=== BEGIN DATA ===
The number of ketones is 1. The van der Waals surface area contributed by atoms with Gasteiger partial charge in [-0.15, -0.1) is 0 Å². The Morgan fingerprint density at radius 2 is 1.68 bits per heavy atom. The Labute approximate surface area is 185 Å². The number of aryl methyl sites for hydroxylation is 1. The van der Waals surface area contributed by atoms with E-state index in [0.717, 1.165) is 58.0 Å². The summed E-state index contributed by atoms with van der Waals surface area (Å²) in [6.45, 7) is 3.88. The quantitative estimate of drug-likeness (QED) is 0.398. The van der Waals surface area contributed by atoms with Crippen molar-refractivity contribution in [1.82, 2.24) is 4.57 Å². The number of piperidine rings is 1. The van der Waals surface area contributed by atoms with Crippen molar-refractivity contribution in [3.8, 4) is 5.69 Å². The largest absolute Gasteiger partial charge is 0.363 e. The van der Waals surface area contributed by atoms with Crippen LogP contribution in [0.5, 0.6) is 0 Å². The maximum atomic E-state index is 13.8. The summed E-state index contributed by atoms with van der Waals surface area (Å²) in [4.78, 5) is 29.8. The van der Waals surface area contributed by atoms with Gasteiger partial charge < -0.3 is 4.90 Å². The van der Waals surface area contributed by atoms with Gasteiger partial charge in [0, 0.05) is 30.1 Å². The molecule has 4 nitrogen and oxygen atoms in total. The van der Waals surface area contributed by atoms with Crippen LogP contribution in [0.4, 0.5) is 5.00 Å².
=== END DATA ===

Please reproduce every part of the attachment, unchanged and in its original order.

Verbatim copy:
The number of ketones is 1. The van der Waals surface area contributed by atoms with Gasteiger partial charge in [-0.15, -0.1) is 0 Å². The Morgan fingerprint density at radius 2 is 1.68 bits per heavy atom. The Labute approximate surface area is 185 Å². The number of aryl methyl sites for hydroxylation is 1. The van der Waals surface area contributed by atoms with E-state index in [0.717, 1.165) is 58.0 Å². The summed E-state index contributed by atoms with van der Waals surface area (Å²) in [6.45, 7) is 3.88. The quantitative estimate of drug-likeness (QED) is 0.398. The van der Waals surface area contributed by atoms with Crippen molar-refractivity contribution in [1.82, 2.24) is 4.57 Å². The number of piperidine rings is 1. The van der Waals surface area contributed by atoms with Crippen molar-refractivity contribution in [3.8, 4) is 5.69 Å². The largest absolute Gasteiger partial charge is 0.363 e. The van der Waals surface area contributed by atoms with Crippen LogP contribution in [0.5, 0.6) is 0 Å². The maximum atomic E-state index is 13.8. The summed E-state index contributed by atoms with van der Waals surface area (Å²) in [4.78, 5) is 29.8. The van der Waals surface area contributed by atoms with Gasteiger partial charge < -0.3 is 4.90 Å². The van der Waals surface area contributed by atoms with Gasteiger partial charge in [0, 0.05) is 30.1 Å². The molecule has 4 nitrogen and oxygen atoms in total. The van der Waals surface area contributed by atoms with Crippen LogP contribution in [0.4, 0.5) is 5.00 Å².